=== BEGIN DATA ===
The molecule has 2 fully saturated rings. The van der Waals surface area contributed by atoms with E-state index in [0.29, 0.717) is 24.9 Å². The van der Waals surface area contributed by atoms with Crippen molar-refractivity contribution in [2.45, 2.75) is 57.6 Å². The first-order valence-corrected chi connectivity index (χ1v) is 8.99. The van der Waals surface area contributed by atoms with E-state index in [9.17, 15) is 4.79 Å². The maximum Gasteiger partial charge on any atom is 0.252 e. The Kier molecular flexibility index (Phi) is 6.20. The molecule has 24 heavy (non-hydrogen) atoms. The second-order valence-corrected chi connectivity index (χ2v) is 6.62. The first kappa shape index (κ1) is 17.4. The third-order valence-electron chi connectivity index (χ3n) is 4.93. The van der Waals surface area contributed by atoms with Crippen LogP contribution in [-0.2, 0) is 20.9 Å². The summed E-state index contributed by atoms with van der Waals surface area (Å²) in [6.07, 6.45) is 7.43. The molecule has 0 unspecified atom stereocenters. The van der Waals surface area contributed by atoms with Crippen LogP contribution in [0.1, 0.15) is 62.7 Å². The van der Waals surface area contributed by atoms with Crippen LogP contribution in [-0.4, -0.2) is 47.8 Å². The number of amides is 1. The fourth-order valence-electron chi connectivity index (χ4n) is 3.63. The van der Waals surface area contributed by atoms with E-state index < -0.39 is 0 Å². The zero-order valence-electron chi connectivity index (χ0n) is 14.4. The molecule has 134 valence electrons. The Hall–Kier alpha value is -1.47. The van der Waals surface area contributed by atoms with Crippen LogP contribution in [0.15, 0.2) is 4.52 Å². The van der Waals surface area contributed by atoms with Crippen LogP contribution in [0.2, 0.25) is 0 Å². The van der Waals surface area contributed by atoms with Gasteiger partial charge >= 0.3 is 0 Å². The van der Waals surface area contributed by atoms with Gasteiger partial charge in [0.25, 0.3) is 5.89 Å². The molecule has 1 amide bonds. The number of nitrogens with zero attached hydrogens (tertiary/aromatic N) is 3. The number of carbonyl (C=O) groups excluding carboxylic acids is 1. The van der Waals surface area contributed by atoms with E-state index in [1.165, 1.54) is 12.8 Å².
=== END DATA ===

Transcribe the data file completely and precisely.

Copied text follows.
The molecule has 2 fully saturated rings. The van der Waals surface area contributed by atoms with E-state index in [0.29, 0.717) is 24.9 Å². The van der Waals surface area contributed by atoms with Crippen molar-refractivity contribution in [2.45, 2.75) is 57.6 Å². The first-order valence-corrected chi connectivity index (χ1v) is 8.99. The van der Waals surface area contributed by atoms with E-state index in [9.17, 15) is 4.79 Å². The maximum Gasteiger partial charge on any atom is 0.252 e. The Kier molecular flexibility index (Phi) is 6.20. The molecule has 24 heavy (non-hydrogen) atoms. The second-order valence-corrected chi connectivity index (χ2v) is 6.62. The first kappa shape index (κ1) is 17.4. The third-order valence-electron chi connectivity index (χ3n) is 4.93. The van der Waals surface area contributed by atoms with Crippen LogP contribution in [-0.2, 0) is 20.9 Å². The summed E-state index contributed by atoms with van der Waals surface area (Å²) in [6.07, 6.45) is 7.43. The molecule has 0 unspecified atom stereocenters. The van der Waals surface area contributed by atoms with Crippen LogP contribution in [0.1, 0.15) is 62.7 Å². The van der Waals surface area contributed by atoms with Crippen LogP contribution in [-0.4, -0.2) is 47.8 Å². The number of amides is 1. The fourth-order valence-electron chi connectivity index (χ4n) is 3.63. The van der Waals surface area contributed by atoms with E-state index < -0.39 is 0 Å². The zero-order valence-electron chi connectivity index (χ0n) is 14.4. The molecule has 134 valence electrons. The Hall–Kier alpha value is -1.47. The van der Waals surface area contributed by atoms with Crippen LogP contribution in [0.15, 0.2) is 4.52 Å². The van der Waals surface area contributed by atoms with Crippen LogP contribution in [0.2, 0.25) is 0 Å². The van der Waals surface area contributed by atoms with Gasteiger partial charge >= 0.3 is 0 Å². The van der Waals surface area contributed by atoms with Gasteiger partial charge in [0.25, 0.3) is 5.89 Å². The molecule has 1 amide bonds. The number of nitrogens with zero attached hydrogens (tertiary/aromatic N) is 3. The number of carbonyl (C=O) groups excluding carboxylic acids is 1. The van der Waals surface area contributed by atoms with E-state index in [1.165, 1.54) is 12.8 Å².